I’ve not written for a wee whilie….last time I wrote I was driving down Loch Quoich after walking the Easians one fine September weekend. It was still daylight as I didn’t fancy driving this long remote glen in the dark in my Bongo, just on the off-chance the worst would happen and it would break down, miles from anywhere on my own, in the dark!
I drove and drove, passing loads of good places to camp but they were all taken. One spot was perfect – off the road, a little bit high up, the most beautiful view. Except a giant motorhome had got there before me. The owner was sat outside on a deckchair sunning himself, thinking he was Erchie. I drove further until I saw another spot, but it was taken by several vans, tents, bonfires, flags and a big gang of people sat outside – I had no idea what that was all about so just waved and drove on. Finally I found a spot that wasn’t taken. There were piles of cow dung but I guessed there would be right along the glen so stopped and set up camp. It turned out to be a beautiful spot.
I made tea and had some wine and pored over maps. As it got dark I could hear the roar and bellow of the stags rutting in the remote glens. I took a look outside – it was nearly a full moon, that red moon that was so magical a few months ago – and decided to go for a walk to take it in. I was absolutely terrified but it was so beautiful, the full moon silhouetting the mountains across the glittering loch, so bright I could see my own shadow, all accompanied by the eerie roar of the stags. A moment I will never forget.
I woke up early to a fantastic pink and blue morning and took my time getting ready, enjoying the view, knowing I did not have to rush.
I wasn’t sure which hills I would be walking up today, having the choice of many as-yet unclimbed Munros on my doorstep. But since I was parked at the doorstep of solitary Sgurr a’Mhaoraich, well it would be rude to ignore it, and it was a fairly short walk.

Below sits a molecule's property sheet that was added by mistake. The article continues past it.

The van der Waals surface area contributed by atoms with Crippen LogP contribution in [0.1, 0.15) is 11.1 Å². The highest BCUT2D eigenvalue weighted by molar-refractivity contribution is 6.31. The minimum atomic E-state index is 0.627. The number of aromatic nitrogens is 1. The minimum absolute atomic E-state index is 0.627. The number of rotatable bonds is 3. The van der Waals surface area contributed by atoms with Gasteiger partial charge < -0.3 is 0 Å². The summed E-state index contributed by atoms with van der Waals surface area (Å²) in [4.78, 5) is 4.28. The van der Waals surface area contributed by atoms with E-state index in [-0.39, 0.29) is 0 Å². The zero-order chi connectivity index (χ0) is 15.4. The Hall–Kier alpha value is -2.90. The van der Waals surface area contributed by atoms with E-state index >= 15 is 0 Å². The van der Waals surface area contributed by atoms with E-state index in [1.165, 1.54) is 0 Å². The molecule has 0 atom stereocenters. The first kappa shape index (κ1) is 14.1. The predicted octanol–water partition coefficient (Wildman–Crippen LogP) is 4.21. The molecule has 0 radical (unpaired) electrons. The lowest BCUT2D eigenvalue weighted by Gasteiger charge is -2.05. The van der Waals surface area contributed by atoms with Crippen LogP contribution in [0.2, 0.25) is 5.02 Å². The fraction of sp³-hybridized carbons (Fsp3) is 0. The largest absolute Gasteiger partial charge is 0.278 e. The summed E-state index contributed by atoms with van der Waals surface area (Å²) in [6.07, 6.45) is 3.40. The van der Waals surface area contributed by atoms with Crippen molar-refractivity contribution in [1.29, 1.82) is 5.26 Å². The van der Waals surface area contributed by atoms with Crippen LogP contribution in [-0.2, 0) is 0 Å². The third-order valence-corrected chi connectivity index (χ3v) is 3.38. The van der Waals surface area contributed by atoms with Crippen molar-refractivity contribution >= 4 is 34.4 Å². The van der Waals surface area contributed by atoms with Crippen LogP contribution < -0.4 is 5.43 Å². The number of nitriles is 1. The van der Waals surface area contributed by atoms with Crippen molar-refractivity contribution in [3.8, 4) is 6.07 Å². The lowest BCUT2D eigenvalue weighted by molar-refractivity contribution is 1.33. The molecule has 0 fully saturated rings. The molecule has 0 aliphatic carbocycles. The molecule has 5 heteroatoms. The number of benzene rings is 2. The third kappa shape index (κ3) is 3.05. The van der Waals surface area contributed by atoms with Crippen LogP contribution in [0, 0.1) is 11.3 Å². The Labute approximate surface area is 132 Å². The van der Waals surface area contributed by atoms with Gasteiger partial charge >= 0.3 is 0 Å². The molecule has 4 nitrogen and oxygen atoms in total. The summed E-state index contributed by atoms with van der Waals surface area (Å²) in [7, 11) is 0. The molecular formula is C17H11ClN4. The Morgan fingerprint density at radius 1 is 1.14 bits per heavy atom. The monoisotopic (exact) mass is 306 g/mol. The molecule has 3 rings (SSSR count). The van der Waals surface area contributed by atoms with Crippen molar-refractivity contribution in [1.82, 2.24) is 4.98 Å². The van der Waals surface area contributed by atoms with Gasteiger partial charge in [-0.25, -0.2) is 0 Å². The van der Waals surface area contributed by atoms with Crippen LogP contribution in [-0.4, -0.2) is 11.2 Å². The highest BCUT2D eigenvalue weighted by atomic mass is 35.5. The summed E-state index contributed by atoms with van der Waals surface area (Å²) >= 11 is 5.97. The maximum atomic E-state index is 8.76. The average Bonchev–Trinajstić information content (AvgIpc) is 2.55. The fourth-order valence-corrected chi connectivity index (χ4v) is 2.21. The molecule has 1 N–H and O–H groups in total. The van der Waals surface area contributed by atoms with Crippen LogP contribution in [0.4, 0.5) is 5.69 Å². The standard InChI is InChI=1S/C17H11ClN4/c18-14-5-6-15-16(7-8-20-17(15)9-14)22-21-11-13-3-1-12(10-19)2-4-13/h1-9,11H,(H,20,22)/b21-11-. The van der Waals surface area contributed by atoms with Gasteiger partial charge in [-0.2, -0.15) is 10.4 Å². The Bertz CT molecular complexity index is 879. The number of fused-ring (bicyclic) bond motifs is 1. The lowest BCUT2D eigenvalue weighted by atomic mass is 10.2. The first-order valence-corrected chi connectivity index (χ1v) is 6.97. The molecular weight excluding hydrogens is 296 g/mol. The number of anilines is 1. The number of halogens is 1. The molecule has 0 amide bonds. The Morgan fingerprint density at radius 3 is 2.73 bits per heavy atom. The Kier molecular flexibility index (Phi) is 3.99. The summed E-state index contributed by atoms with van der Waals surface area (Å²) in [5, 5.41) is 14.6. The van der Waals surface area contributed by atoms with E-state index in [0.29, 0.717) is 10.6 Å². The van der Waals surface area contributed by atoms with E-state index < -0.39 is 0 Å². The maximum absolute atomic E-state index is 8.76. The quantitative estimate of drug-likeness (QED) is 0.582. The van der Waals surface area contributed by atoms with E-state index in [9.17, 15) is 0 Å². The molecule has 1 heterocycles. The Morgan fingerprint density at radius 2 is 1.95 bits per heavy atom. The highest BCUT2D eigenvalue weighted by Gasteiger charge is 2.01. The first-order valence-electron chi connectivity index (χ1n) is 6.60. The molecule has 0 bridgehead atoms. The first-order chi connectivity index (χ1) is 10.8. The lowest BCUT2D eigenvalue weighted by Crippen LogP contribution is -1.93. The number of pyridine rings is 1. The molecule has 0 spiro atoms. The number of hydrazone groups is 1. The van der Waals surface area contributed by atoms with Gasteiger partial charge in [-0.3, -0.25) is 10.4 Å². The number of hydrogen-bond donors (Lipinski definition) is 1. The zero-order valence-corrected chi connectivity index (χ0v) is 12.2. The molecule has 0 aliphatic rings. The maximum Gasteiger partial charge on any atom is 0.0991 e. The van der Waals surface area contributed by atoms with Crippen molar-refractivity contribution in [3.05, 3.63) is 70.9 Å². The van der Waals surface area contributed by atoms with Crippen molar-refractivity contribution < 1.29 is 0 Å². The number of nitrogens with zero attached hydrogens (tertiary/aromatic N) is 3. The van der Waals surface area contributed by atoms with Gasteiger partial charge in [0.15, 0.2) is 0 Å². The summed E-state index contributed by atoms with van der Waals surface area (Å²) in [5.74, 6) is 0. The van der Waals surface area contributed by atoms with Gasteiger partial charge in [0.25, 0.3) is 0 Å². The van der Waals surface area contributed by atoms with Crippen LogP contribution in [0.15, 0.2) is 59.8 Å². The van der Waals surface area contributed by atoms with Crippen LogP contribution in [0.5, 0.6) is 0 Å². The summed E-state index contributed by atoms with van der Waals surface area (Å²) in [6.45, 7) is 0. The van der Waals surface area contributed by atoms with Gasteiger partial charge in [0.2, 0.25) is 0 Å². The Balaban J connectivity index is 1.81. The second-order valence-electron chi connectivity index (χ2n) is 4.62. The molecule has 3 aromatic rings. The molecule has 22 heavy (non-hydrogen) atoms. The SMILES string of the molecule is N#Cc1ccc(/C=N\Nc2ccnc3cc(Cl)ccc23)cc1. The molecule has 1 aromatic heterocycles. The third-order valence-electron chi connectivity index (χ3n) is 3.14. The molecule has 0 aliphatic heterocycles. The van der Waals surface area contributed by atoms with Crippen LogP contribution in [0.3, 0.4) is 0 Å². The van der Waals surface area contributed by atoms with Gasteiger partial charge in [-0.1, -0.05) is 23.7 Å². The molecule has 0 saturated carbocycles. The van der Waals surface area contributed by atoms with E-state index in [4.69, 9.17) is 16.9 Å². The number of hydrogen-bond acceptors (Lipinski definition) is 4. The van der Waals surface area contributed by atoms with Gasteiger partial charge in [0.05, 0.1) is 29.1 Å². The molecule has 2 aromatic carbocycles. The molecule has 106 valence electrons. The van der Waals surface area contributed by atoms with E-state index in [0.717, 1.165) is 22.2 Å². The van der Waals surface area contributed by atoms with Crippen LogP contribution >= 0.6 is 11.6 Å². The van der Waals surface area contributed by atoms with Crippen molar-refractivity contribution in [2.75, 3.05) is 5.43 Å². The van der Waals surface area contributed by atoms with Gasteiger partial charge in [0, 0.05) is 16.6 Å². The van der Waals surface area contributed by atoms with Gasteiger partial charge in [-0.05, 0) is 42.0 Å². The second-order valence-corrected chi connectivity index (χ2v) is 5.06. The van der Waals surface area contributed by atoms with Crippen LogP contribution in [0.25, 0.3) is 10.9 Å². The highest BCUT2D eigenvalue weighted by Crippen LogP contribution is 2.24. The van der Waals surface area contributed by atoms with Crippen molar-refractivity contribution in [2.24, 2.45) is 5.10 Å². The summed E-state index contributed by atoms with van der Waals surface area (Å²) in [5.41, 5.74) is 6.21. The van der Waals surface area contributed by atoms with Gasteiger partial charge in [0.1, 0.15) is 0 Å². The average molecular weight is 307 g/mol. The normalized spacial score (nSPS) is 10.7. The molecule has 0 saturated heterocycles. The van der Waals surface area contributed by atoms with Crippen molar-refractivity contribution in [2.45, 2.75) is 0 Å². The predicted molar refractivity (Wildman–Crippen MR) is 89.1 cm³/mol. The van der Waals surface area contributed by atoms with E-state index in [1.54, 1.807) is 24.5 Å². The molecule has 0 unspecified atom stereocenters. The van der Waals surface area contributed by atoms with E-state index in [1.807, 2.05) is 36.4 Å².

Four fishermen fae Fife came strolling past, out of nowhere. They were very friendly and said they were there to pay their respects to their friend who had died in the loch a few years before. A poignant moment as I watched them make their way down the track to the water’s edge.
I then watched the Highland cattle family down by the water, very slowly make their way up to me, willing them all to turn back but to no avail. Soon they were up near the van. I know the Highland cows are placid creatures so I wasn’t as concerned as I would be had they not been. Still, it gave me the incentive to get going.
Right opposite where I had parked was a track that led right up into Coire nan Eincheallach, so I headed up that way.
I cut across west over rough ground to gain the ridge, all the while hearing the odd bellowing stag in the corrie interior. I aimed for a small gorge and once the ridge was gained, stunning views opened up towards Kinloch Hourn.
There was a faint path here and there but the day was clear and the ridge was easy to follow.
It was shaping up to be a beautiful day. I could not take my eyes off the horizon around me. It was just marvellous. The hills of remote Knoydart, Glen Shiel, Skye, a great view of The Saddle – it was just a 360 horizon of mountains.
I got to the summit just as a couple reached it from the opposite ridge. We chatted for a bit – they were staying in the Cluanie Inn for a few days of hills for their wedding anniversary. I left them at the summit cairn and walked away a bit to shelter behind some rocks and eat my piece and enjoy my surroundings. I was loving this walk – the views and weather were tremendous and the whole experience was heightened by the previous evening’s camping and then walking along Loch Quoich in the moonlight.
Eventually it got too cold to sit about any more so I left my spot reluctantly and made my way along towards the eastern ridge. This turned out to be a very pleasing ridge walk, with a well defined path. It overlooked the wonderful South Shiel Ridge and the corrie down towards Am Bathaich, where several stags were roaring far below. It was simply stunning.
The ridge path then turned south where I could see the Munro of Gleouraich opposite the water.
Once I reached the road I had a short walk of 1.5kms along the road to reach the van.
I passed the couple I’d spoken to at the top – they had come down the same way I came up and informed me that the Bongo was surrounded by cows! It was true and as I got to them I gingerly stepped past and hurried into the driver’s seat and drove out their way. I was actually more worried about the van being scraped by their horns but it was OK and there were no marks.
Once I got to Invergarry I stopped to call Ally. He was away doing his Summer Mountain Leader assessment and I couldn’t wait to find out if he had passed. He was delighted to say he had – well done to him! 🙂 A perfect end to a great weekend.